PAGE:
Rice traders alleged that the food ministry didn't pay any attention to a fast depleting government food stock and responded late to the urgency of replenishing the rice reserve after the Haor deluge.
They blamed the government for the failure to raise its stock and the delay in reducing the high import duty on rice.A rice miller from Dinajpur said the government's domestic rice procurement programme in the Boro season failed mainly due to its offer of low price."I incurred a loss of Tk 2 crore for providing the government with 7,500 tonnes of rice." Yet, the government didn't increase the purchase price, he claimed.
Traders and millers told the meeting that the government refused to give better price for homegrown rice but it later procured the staple from abroad at much higher prices.Chitta Majumder, a leading private rice importer, said that if the government had cut duty on rice right after the flash flood-induced crop loss, a situation like this would not have arisen in the first place.  
A rice trader from Joypurhat was also critical of the government's foot-dragging in reducing import duty.“Instead of slashing the import duty at one go, the government did it in phases. And every time the government reduced duty, Indian exporters hiked rice prices."

Nduom to launch rice revolution in Ghana


play videoDr. Papa Kwesi Nduom, President of Groupe Nduom
Dr. Papa Kwesi Nduom, President of Groupe Nduom is set to launch a rice revolution in Ghana by October or early November this year that will help reduce the importation of rice into the country.

He believes in the next four years Ghana wouldn’t have to import rice again as the country will now produce its own rice which will cut down imports from countries like China, Thailand, Vietnam, and India estimated at $1.5 billion every year.

According to him, his vision of achieving that led him to Worawora in the Volta Region where he acquired a defunct rice mill factory which he refurbished and invested in to be operational again.Construction of a rice mill factory is also underway at Bereku in the Central Region and Karaga in the Northern Region. He intends to build two more of the rice factory in different regions.

Groupe Nduom last year in October officially opened the Worawora rice mill factory which will produce “Edwumawura” perfumed rice in an effort to promote made in Ghana products.

Strict monitoring of rice market demanded

Staff Correspondent
12:00 AM, September 20, 2017 / LAST MODIFIED: 11:55 PM, September 19, 2017
The government must launch a strict market monitoring system across the country to control the hike of rice price, socio-political organisations demanded at a press conference yesterday.
The organisations also recommended introducing a rationing system for all citizens as many people with middle-income hesitate to buy essential goods offered on open market sale (OMS).
Bangladesh Sadharon Nagarik Samaj, a civil society platform, organised the conference at Jatiya Press Club.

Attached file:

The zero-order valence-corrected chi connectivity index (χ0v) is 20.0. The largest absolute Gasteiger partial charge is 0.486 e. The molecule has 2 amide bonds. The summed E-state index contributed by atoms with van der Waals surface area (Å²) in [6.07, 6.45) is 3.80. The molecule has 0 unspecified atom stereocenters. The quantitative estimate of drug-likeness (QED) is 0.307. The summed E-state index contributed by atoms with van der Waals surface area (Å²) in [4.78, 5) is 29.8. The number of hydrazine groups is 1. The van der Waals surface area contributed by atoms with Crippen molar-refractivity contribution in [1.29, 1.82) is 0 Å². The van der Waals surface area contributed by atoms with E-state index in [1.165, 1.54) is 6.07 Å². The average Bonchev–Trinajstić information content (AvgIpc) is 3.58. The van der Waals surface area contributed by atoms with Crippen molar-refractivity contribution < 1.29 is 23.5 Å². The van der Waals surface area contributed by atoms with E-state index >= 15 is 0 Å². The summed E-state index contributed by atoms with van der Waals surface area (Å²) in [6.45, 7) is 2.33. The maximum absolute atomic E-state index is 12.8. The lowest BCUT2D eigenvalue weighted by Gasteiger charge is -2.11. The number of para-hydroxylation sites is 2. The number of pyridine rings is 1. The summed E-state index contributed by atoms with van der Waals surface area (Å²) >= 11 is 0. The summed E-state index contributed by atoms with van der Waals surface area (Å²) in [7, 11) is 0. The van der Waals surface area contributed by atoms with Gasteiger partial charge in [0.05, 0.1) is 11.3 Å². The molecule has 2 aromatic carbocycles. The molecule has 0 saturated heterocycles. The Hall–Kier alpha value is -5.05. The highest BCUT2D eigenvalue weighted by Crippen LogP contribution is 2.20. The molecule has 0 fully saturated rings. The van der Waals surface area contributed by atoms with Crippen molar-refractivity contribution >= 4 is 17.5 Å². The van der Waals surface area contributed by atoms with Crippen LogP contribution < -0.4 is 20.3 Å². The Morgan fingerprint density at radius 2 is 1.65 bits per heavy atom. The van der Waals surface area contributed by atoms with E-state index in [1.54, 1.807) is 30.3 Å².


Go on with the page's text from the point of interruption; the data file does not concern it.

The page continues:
Mohiuddin Ahmed, convenor of the platform, alleged that a syndicate of rice mill owners created an “artificial” crisis in the rice market on the pretext of the recent flood, bad weather, and Rohingya exodus into the country.
“The government claims that the country has a surplus of rice production.  Then, where is the extra rice?” he asked.
Razekuzzaman Ratan, a central leader of Socialist Party of Bangladesh; Prof Humayun Kabir Hiru, former lawmaker, and Delwar Hossain, chairman of Bangladesh Karmasangsthan Andolon, also spoke at the conference.

Foodgrain output may drop 2.5% in Kharif season this year

India’s foodgrain production may decline by 3.5 million tonnes to around 135 million ton (MT) in the current kharif season due to floods and dry spell in some parts of the country, official sources said.The country had produced a record 138.52 mt in the kharif season of 2016–17 crop year (July–June) on good monsoon rains.
According to the sources, the overall production of Kharif foodgrains (comprising rice, pulses and coarse cereals) is likely to be around 135 mt in the current season. Sowing for Kharif crops begins around July and harvesting takes place from October.
“The fall is mainly due to less acreage under paddy and pulses in the wake of poor rains and depressed prices of lentils,” they added.
“Rice output is estimated to drop to around 95 mt from 96.39 mt in last kharif season,” sources said, adding that marginal fall is also expected in pulses. However, the output of coarse cereals will be normal during the kharif season.This is the initial assessment of the kharif crops and output may be revised upwards as farmers may go for late sowing in flood-hit areas. Also, rains have revived in some states like Karnataka which witnessed dry spell in June–July.Till September 8, area sown to rice remained down at 371.46 lakh hectare (LH) as against 376.89 lh in the year-ago period, as per the official data.
Similarly, pulses acreage is also down at 139.17 lh from 144.84 lh, while that of coarse cereals area at 183.43 lh from 186.06 lh in the said period.